Since coming to power, Yoon has taken concrete steps to bolster relations between the two East Asian nations, including highlighting Japan as a “partner that shares the same universal values with us” in his 2023 speech marking the 1919 independence movement against colonial Japan.

In a further olive branch aimed at mitigating ill feelings over the court decisions, Foreign Minister Park Jin announced in March that the South Korean government was creating a foundation to collect donations and pay the compensation to forced labor survivors, rather than making demands of Japanese companies or the Japanese government.

This announcement was timed to come right before President Yoon’s visit to Tokyo – the first such visit of a South Korean leader to Japan in 12 years.

Prime Minister Kishida, who entered office in October 2021, initially approached President Yoon’s overtures with caution. Yet, by this May, relations had improved to such an extent that Kishida returned Yoon’s visit with his own trip to Seoul for a bilateral summit.

Diplomatic niceties

Better relations between Japan and South Korea benefits U.S. foreign policy goals in Asia. It forms the backbone of the U.S.‘s attempt to counter China’s influence in the region. As such, Washington has been working behind the scenes to pressure Japan and South Korea to improve bilateral ties.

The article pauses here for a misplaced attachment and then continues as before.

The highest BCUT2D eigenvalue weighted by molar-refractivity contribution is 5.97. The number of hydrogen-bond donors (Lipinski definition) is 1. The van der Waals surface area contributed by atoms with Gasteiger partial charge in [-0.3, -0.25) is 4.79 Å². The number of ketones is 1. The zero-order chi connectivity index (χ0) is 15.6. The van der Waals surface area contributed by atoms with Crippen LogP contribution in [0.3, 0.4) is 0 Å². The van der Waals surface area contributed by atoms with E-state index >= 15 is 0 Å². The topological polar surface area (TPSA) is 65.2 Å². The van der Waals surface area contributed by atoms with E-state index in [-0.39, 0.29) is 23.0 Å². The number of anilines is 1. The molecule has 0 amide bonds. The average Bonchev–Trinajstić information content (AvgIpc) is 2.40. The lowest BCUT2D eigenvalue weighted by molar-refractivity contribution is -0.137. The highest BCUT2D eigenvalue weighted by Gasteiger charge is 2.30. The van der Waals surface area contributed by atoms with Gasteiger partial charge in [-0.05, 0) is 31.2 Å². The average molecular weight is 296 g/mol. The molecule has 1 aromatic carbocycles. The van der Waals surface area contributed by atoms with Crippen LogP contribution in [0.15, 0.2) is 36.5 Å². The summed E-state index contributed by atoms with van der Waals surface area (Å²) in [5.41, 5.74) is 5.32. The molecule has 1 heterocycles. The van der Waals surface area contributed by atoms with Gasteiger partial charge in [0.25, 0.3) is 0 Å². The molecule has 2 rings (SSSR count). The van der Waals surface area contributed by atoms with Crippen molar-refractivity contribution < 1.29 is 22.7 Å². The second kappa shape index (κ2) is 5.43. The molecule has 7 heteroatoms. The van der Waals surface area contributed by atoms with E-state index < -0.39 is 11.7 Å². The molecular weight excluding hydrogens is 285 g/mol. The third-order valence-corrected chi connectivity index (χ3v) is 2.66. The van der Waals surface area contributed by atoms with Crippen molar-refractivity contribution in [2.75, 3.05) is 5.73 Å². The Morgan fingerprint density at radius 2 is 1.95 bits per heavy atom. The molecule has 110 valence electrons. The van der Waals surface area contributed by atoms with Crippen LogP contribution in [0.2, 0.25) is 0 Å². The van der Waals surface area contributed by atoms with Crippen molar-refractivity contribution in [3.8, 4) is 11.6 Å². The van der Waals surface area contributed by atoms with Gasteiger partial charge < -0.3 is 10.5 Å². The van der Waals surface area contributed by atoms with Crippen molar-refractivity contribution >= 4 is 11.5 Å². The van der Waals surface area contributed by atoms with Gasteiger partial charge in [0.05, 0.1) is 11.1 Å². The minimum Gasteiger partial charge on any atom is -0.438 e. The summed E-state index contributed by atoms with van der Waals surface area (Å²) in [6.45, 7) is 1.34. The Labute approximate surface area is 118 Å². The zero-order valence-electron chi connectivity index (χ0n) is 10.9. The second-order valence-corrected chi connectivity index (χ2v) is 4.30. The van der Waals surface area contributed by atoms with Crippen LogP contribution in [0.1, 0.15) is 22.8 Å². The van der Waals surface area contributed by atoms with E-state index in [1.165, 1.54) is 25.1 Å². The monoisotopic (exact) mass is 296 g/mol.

Yet, the show of solidarity expected at Camp David does not mean that there aren’t ongoing issues that need to be addressed – or politely ignored in the name of diplomacy.

Global uncertainties, for example over the geopolitical fallout of the Ukraine war and a seemingly more aggressive China could lead the U.S. to play a more stabilizing role in East Asia. But it could also pull allies of Washington reluctantly into a conflict between the U.S. and other great powers.

And Japan and South Korea are also competitors, both economically and in courting the favor and attention of the U.S. Both East Asian nations are keen to leverage their relationship with the U.S to achieve their own goals in the region and globally.

There will also be critics of the meeting between Kishida and Yoon in both Japan and South Korea, for historical, diplomatic and political reasons.

The presence of the U.S. president and the location of the summit in such a famous venue will likely mitigate some of the criticism. This is especially the case if organizers can showcase Kishida and Yoon as equals in term of their partnership with the Biden administration, without one seeming to outshine the other.

Biden’s place in the world

In the U.S., the domestic audience will likely be less attentive than in Asia. But Biden still has much to gain. First, he can illustrate the value of his own vision for global leadership as one that successfully brings together allies – in contrast to that of the Trump administration and any other Republican White House contenders who seek to downplay the importance of alliances. Second, it will help convey an image of Biden as a strong world leader.

All three leaders face unprecedented challenges as they navigate their country’s role in a changing international system. Yet the symbolism of standing shoulder to shoulder at such a historic location should not be discounted. As the White House has said, this meeting is intended to open a “new chapter” in trilateral cooperation – displaying solidarity on the basis of the common values of democracy, freedom and international norms. It is a strong pitch. If followed through, the lasting legacy of the summit could go beyond the symbolic.

Mary M. McCarthy has received funding or other financial support from the Japan Foundation, the Maureen and Mike Mansfield Foundation, the Korea Economic Institute of America, and the Hiroshima Peace Culture Foundation.